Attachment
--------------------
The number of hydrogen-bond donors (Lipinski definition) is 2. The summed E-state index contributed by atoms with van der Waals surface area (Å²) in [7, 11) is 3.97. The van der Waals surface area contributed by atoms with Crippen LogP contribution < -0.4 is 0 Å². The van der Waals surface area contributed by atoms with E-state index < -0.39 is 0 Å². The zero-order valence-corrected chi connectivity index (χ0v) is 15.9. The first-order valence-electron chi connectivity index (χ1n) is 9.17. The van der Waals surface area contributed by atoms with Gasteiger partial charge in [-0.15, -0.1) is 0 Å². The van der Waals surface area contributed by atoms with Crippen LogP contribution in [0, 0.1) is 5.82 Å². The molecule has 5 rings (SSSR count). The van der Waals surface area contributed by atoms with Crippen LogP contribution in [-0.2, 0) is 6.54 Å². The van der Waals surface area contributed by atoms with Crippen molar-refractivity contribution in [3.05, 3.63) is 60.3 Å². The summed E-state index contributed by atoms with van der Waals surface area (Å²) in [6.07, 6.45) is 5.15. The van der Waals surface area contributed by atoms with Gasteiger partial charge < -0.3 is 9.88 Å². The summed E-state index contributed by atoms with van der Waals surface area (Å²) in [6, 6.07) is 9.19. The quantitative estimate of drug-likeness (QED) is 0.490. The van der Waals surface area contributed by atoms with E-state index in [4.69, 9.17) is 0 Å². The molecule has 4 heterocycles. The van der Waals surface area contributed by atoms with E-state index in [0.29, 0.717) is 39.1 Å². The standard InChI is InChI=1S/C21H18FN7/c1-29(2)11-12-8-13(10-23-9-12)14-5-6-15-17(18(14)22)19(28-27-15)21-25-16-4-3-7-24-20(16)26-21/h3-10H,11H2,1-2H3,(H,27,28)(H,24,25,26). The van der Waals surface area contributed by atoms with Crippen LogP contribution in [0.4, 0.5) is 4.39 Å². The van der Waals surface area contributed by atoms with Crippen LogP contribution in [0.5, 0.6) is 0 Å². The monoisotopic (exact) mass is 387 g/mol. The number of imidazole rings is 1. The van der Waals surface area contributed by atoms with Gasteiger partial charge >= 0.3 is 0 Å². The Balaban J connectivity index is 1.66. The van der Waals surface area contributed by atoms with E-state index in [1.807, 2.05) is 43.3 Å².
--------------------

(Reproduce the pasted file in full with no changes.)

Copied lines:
The number of hydrogen-bond donors (Lipinski definition) is 2. The summed E-state index contributed by atoms with van der Waals surface area (Å²) in [7, 11) is 3.97. The van der Waals surface area contributed by atoms with Crippen LogP contribution < -0.4 is 0 Å². The van der Waals surface area contributed by atoms with E-state index < -0.39 is 0 Å². The zero-order valence-corrected chi connectivity index (χ0v) is 15.9. The first-order valence-electron chi connectivity index (χ1n) is 9.17. The van der Waals surface area contributed by atoms with Gasteiger partial charge in [-0.15, -0.1) is 0 Å². The van der Waals surface area contributed by atoms with Crippen LogP contribution in [0, 0.1) is 5.82 Å². The molecule has 5 rings (SSSR count). The van der Waals surface area contributed by atoms with Crippen LogP contribution in [-0.2, 0) is 6.54 Å². The van der Waals surface area contributed by atoms with Crippen molar-refractivity contribution in [3.05, 3.63) is 60.3 Å². The summed E-state index contributed by atoms with van der Waals surface area (Å²) in [6.07, 6.45) is 5.15. The van der Waals surface area contributed by atoms with Gasteiger partial charge < -0.3 is 9.88 Å². The summed E-state index contributed by atoms with van der Waals surface area (Å²) in [6, 6.07) is 9.19. The quantitative estimate of drug-likeness (QED) is 0.490. The van der Waals surface area contributed by atoms with E-state index in [4.69, 9.17) is 0 Å². The molecule has 4 heterocycles. The van der Waals surface area contributed by atoms with E-state index in [0.29, 0.717) is 39.1 Å². The standard InChI is InChI=1S/C21H18FN7/c1-29(2)11-12-8-13(10-23-9-12)14-5-6-15-17(18(14)22)19(28-27-15)21-25-16-4-3-7-24-20(16)26-21/h3-10H,11H2,1-2H3,(H,27,28)(H,24,25,26). The van der Waals surface area contributed by atoms with Crippen LogP contribution in [0.4, 0.5) is 4.39 Å². The van der Waals surface area contributed by atoms with Crippen LogP contribution in [0.5, 0.6) is 0 Å². The monoisotopic (exact) mass is 387 g/mol. The number of imidazole rings is 1. The van der Waals surface area contributed by atoms with Gasteiger partial charge >= 0.3 is 0 Å². The Balaban J connectivity index is 1.66. The van der Waals surface area contributed by atoms with E-state index in [1.807, 2.05) is 43.3 Å².